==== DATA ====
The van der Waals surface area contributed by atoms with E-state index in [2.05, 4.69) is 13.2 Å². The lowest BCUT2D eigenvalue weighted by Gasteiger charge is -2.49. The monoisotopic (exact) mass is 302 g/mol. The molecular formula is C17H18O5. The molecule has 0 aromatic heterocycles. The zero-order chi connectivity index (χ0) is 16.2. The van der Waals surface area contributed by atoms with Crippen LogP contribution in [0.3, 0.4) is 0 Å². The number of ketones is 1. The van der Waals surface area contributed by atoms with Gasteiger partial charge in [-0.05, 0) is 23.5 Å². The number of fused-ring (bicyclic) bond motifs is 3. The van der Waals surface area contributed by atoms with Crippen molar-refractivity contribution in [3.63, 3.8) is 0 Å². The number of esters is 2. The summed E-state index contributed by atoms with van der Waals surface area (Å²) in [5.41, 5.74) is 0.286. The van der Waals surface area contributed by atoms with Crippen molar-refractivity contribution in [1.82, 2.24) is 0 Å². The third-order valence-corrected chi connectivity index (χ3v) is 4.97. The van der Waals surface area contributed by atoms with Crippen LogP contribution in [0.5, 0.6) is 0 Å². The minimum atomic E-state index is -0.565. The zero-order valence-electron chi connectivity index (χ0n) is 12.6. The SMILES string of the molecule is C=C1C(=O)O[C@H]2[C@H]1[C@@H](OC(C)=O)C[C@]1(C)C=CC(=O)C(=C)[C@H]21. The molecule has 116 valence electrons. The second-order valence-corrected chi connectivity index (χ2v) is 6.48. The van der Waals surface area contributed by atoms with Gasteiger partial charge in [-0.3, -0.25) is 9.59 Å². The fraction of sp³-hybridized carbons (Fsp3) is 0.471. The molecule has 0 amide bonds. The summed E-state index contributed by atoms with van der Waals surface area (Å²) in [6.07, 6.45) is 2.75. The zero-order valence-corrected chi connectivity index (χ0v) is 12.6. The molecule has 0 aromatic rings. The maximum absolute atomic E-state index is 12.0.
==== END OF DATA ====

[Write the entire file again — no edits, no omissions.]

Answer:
The van der Waals surface area contributed by atoms with E-state index in [2.05, 4.69) is 13.2 Å². The lowest BCUT2D eigenvalue weighted by Gasteiger charge is -2.49. The monoisotopic (exact) mass is 302 g/mol. The molecular formula is C17H18O5. The molecule has 0 aromatic heterocycles. The zero-order chi connectivity index (χ0) is 16.2. The van der Waals surface area contributed by atoms with Crippen LogP contribution in [0.3, 0.4) is 0 Å². The number of ketones is 1. The van der Waals surface area contributed by atoms with Gasteiger partial charge in [-0.05, 0) is 23.5 Å². The number of fused-ring (bicyclic) bond motifs is 3. The van der Waals surface area contributed by atoms with Crippen molar-refractivity contribution in [3.63, 3.8) is 0 Å². The number of esters is 2. The summed E-state index contributed by atoms with van der Waals surface area (Å²) in [5.41, 5.74) is 0.286. The van der Waals surface area contributed by atoms with Crippen molar-refractivity contribution in [1.82, 2.24) is 0 Å². The third-order valence-corrected chi connectivity index (χ3v) is 4.97. The van der Waals surface area contributed by atoms with Crippen LogP contribution in [0.5, 0.6) is 0 Å². The minimum atomic E-state index is -0.565. The zero-order valence-electron chi connectivity index (χ0n) is 12.6. The SMILES string of the molecule is C=C1C(=O)O[C@H]2[C@H]1[C@@H](OC(C)=O)C[C@]1(C)C=CC(=O)C(=C)[C@H]21. The molecule has 116 valence electrons. The second-order valence-corrected chi connectivity index (χ2v) is 6.48. The van der Waals surface area contributed by atoms with Gasteiger partial charge in [-0.3, -0.25) is 9.59 Å². The fraction of sp³-hybridized carbons (Fsp3) is 0.471. The molecule has 0 amide bonds. The summed E-state index contributed by atoms with van der Waals surface area (Å²) in [6.07, 6.45) is 2.75. The zero-order valence-corrected chi connectivity index (χ0v) is 12.6. The molecule has 0 aromatic rings. The maximum absolute atomic E-state index is 12.0.